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HAKAN TAŞÇI

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HAKAN TAŞÇI
December 10, 2012, Monday

Infrastructure development key for next decade’s growth

A total of 1.4 billion people in the world still have no access to electricity. Of the world's population, 2.6 billion lack access to sanitized (clean) water. A sum of $60 trillion worth of investment would be required to meet the world's basic food, water and electricity needs, according to American global management consulting firm McKinsey & Company.

Investing in the infrastructure necessary to provide these needs for the next decade is less a problem for the developing and underdeveloped world. Emerging economies like China, Turkey, Indonesia and India are investing enormously in projects to develop their social services infrastructure. At the same time, the developed world, especially the US, requires investment to improve its existing social service infrastructure. This issue is a vital one for the next decade, and the US is lagging behind a desirable level of improvement by leaving almost all infrastructure investment in the hands of the private sector. It is not always profitable for state governments to undertake infrastructure investments, but their involvement may be needed at certain points -- not necessarily by providing money, but by giving the necessary public guarantees to make sure investment projects succeed.

As was discussed at the 2012 Global Infrastructure Initiative conference organized by McKinsey & Company and held on Nov. 28-30 in İstanbul, deciding what to build, finding the right strategies to finance projects without wasting money and providing the necessary funding outside of public resources are all pressing issues that world leaders need to tackle.

At the conference, Deputy Prime Minister Ali Babacan provided sound examples of partnership between the public and private sector in Turkey where the government backs projects by providing technical -- including innovation and research and development (R&D) -- as well as monetary support. Some of the recently built airports for which the Turkish government provided transportation services are very good examples of such a partnership. With such a guarantee by the state, in the form of transporting customers to airport services, the private sector can easily finance and operate airports.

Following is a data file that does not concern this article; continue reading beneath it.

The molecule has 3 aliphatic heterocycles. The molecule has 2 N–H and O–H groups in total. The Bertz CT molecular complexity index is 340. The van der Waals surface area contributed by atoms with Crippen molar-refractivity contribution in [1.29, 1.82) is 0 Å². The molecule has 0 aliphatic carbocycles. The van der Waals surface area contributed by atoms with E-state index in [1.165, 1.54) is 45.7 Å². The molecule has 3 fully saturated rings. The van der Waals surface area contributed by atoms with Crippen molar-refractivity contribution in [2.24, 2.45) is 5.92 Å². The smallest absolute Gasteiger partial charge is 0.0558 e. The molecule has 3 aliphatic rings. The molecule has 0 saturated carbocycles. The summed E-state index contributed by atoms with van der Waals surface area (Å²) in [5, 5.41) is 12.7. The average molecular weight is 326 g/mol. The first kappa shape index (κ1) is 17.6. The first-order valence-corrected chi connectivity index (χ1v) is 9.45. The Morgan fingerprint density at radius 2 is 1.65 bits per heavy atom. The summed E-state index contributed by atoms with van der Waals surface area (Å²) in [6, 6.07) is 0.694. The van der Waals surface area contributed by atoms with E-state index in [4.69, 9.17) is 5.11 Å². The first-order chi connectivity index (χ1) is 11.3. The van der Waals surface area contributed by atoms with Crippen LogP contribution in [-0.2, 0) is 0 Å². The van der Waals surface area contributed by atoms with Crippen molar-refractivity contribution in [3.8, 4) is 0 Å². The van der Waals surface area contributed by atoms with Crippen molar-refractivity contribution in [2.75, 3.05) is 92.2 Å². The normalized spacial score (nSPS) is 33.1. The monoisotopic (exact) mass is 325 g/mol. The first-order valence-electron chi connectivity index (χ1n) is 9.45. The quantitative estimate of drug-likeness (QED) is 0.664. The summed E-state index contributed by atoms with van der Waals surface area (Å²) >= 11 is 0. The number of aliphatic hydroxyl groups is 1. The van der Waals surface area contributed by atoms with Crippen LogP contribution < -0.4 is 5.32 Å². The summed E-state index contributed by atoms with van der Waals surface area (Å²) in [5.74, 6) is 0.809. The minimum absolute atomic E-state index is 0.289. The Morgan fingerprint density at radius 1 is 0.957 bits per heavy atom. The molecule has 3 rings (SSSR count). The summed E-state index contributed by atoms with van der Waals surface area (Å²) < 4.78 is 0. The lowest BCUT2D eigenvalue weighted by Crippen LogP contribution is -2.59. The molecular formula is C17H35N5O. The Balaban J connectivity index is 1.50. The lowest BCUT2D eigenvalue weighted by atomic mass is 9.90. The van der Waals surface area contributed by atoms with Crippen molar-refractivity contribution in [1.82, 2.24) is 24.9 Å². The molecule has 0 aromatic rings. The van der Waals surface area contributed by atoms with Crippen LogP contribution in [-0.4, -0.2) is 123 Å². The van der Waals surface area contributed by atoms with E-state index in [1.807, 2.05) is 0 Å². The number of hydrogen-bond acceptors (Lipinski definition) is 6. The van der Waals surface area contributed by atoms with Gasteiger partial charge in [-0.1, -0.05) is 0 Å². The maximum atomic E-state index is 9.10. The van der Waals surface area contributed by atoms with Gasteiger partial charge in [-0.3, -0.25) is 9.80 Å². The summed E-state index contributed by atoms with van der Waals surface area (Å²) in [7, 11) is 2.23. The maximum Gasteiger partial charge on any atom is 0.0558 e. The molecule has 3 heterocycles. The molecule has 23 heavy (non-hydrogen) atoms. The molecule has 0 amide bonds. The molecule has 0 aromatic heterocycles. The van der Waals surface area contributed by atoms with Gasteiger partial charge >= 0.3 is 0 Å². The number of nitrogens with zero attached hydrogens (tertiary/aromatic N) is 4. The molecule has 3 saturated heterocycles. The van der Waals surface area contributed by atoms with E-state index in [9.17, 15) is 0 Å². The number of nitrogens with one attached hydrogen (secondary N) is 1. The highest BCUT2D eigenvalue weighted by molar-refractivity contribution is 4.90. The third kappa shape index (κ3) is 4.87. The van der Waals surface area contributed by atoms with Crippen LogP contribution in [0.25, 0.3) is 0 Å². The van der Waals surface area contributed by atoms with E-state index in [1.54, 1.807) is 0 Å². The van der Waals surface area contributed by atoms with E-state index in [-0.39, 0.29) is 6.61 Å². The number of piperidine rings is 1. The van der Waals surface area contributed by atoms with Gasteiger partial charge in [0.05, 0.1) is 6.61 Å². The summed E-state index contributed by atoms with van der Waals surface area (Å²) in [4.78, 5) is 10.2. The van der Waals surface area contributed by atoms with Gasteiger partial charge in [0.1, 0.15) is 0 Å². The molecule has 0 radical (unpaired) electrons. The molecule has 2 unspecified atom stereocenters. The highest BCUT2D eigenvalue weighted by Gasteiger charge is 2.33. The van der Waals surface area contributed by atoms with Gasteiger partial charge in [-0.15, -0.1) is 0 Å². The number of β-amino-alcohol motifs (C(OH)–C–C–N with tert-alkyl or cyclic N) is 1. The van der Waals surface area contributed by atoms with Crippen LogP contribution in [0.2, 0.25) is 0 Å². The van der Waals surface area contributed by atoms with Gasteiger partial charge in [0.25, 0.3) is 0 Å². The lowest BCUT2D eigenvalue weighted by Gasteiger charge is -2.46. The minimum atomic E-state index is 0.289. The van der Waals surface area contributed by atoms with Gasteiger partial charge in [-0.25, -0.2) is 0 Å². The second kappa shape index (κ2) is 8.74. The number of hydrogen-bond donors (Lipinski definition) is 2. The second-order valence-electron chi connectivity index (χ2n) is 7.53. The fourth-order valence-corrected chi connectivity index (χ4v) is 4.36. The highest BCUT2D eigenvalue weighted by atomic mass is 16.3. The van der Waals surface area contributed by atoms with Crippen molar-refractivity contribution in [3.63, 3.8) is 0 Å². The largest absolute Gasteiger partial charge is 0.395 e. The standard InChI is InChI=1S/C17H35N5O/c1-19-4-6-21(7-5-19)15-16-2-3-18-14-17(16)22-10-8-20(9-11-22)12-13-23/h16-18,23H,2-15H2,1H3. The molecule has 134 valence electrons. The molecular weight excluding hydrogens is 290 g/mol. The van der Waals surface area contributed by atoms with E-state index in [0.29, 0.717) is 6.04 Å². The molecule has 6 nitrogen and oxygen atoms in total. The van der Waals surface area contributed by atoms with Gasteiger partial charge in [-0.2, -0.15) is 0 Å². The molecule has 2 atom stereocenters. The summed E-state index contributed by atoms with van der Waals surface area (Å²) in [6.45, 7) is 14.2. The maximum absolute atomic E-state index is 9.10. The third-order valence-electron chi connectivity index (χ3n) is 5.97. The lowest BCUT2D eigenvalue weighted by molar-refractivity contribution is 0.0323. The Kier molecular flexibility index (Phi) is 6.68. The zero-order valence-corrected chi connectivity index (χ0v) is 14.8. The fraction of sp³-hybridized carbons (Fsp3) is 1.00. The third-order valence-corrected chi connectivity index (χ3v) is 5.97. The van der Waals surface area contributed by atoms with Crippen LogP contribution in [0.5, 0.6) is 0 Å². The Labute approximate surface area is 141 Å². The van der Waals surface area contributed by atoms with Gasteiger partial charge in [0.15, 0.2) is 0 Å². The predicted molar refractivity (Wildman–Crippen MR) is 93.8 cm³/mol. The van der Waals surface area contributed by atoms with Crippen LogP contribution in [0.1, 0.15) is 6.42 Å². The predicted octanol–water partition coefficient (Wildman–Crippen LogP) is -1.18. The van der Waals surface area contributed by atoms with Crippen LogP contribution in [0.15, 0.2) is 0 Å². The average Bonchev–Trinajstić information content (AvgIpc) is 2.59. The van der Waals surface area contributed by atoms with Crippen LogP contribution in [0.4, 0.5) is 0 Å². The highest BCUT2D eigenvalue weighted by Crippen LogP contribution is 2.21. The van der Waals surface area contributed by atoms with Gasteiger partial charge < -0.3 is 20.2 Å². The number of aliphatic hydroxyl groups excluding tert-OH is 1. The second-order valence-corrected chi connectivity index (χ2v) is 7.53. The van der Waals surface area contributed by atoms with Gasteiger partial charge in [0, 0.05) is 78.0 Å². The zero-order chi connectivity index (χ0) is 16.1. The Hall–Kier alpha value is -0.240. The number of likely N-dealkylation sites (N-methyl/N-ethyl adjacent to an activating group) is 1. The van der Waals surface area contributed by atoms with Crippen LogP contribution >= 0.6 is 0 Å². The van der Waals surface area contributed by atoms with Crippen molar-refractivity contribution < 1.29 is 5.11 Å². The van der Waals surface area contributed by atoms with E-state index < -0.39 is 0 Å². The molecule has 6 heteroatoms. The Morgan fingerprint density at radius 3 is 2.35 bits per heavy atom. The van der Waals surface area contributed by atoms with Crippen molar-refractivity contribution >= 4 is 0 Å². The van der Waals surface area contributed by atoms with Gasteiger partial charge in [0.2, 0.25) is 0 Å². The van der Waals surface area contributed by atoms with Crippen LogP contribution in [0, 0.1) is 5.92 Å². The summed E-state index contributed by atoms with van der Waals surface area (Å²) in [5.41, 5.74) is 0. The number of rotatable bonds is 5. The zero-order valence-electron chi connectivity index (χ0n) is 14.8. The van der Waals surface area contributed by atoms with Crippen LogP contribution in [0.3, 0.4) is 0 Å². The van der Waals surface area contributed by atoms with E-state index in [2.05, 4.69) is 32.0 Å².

In the case of these airports, instead of awarding tenders by cheapest building cost -- in build-operate-transfer [BOT] projects -- the state gives priority to companies that are able to successfully operate the airport. A large highway project between İstanbul and İzmir is another example of state support for transportation infrastructure and also represents a success in obtaining international funding. In other words, the government has put forward a sound plan to grow and provide infrastructure to people without hurting the balance of state budgets. A recently published study by Sylvain Leduc and Daniel Wilson of the San Francisco Federal Reserve shows that the fiscal multiplier of infrastructure spending is much greater than the typical multiplier of other forms of government spending. Namely, a dollar of infrastructure investment boosts the economy by two.

Considering that the usual fiscal multiplier for government spending is between one and 1.5, investing in infrastructure offers a much larger boost to the economy than other forms of spending or tax cuts. This is another reason to look for new ways to enhance infrastructure without wasting government money. Rethinking infrastructure requires hard work. There are problems that need to be tackled, like mismatch of capital and labor. Often, underdeveloped parts of the world like Africa and Asia need infrastructure investments but don't have the required capital to support them, nor the necessary organization to carry out the projects or the right companies to build and make them profitable in the end. They also don't have the capacity to provide skilled labor. Often, the companies and skills required for such projects are found only in advanced and emerging economies, and the companies are not willing to do projects without sound financial backing. Institutions like the UN and World Bank are working on those issues, but efforts are too limited and too slow. The world's rich are becoming richer and poor poorer every day due to this mismatch of capital and labor. A sense of urgency is necessary to solve these challenges.

Often, deciding what to build is another issue that needs managing within the environment of an underdevelopment. Infrastructure planners and policy makers are often forced to consider tradeoffs amongst complex political, economic, social and environmental factors. Considering only domestic resources is often not enough to put together financially sound projects that create jobs and spur economic growth, though international resources are not available in every county. The challenges are vast, but solutions to the problems are urgently required. We have to find better and more innovative ways of providing the right infrastructure at the right time.

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